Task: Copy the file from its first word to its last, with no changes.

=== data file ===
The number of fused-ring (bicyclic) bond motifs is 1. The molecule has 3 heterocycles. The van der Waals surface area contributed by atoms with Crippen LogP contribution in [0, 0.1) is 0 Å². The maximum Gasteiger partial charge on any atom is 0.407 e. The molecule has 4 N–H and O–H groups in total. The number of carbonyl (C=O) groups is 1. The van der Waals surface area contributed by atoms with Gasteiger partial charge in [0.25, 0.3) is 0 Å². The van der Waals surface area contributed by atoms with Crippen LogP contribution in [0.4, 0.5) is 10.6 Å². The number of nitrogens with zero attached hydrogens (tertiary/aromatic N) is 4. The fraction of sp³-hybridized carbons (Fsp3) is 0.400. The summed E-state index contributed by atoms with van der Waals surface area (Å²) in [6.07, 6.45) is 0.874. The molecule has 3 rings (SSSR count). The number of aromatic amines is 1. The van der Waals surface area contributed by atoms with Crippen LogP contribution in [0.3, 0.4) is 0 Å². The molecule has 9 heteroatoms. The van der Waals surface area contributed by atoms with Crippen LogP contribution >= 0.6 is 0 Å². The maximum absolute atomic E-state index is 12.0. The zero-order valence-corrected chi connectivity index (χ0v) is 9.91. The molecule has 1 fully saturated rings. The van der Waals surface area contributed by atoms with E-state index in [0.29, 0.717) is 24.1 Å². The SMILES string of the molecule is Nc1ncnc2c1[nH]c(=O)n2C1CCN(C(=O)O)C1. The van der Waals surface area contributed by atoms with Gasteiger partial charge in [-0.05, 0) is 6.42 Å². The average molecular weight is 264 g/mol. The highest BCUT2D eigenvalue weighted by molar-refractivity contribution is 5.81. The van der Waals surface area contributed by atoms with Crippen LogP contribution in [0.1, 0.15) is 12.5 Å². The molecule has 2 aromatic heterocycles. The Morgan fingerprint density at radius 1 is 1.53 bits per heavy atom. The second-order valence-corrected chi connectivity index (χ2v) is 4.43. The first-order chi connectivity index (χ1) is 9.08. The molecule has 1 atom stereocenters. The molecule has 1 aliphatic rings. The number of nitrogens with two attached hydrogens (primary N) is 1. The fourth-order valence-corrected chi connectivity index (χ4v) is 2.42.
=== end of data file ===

The number of fused-ring (bicyclic) bond motifs is 1. The molecule has 3 heterocycles. The van der Waals surface area contributed by atoms with Crippen LogP contribution in [0, 0.1) is 0 Å². The maximum Gasteiger partial charge on any atom is 0.407 e. The molecule has 4 N–H and O–H groups in total. The number of carbonyl (C=O) groups is 1. The van der Waals surface area contributed by atoms with Gasteiger partial charge in [0.25, 0.3) is 0 Å². The van der Waals surface area contributed by atoms with Crippen LogP contribution in [0.4, 0.5) is 10.6 Å². The number of nitrogens with zero attached hydrogens (tertiary/aromatic N) is 4. The fraction of sp³-hybridized carbons (Fsp3) is 0.400. The summed E-state index contributed by atoms with van der Waals surface area (Å²) in [6.07, 6.45) is 0.874. The molecule has 3 rings (SSSR count). The number of aromatic amines is 1. The van der Waals surface area contributed by atoms with Crippen LogP contribution in [0.3, 0.4) is 0 Å². The molecule has 9 heteroatoms. The van der Waals surface area contributed by atoms with Crippen LogP contribution >= 0.6 is 0 Å². The maximum absolute atomic E-state index is 12.0. The zero-order valence-corrected chi connectivity index (χ0v) is 9.91. The molecule has 1 fully saturated rings. The van der Waals surface area contributed by atoms with E-state index in [0.29, 0.717) is 24.1 Å². The SMILES string of the molecule is Nc1ncnc2c1[nH]c(=O)n2C1CCN(C(=O)O)C1. The van der Waals surface area contributed by atoms with Gasteiger partial charge in [-0.05, 0) is 6.42 Å². The average molecular weight is 264 g/mol. The highest BCUT2D eigenvalue weighted by molar-refractivity contribution is 5.81. The van der Waals surface area contributed by atoms with Crippen LogP contribution in [0.1, 0.15) is 12.5 Å². The molecule has 2 aromatic heterocycles. The Morgan fingerprint density at radius 1 is 1.53 bits per heavy atom. The second-order valence-corrected chi connectivity index (χ2v) is 4.43. The first-order chi connectivity index (χ1) is 9.08. The molecule has 1 atom stereocenters. The molecule has 1 aliphatic rings. The number of nitrogens with two attached hydrogens (primary N) is 1. The fourth-order valence-corrected chi connectivity index (χ4v) is 2.42.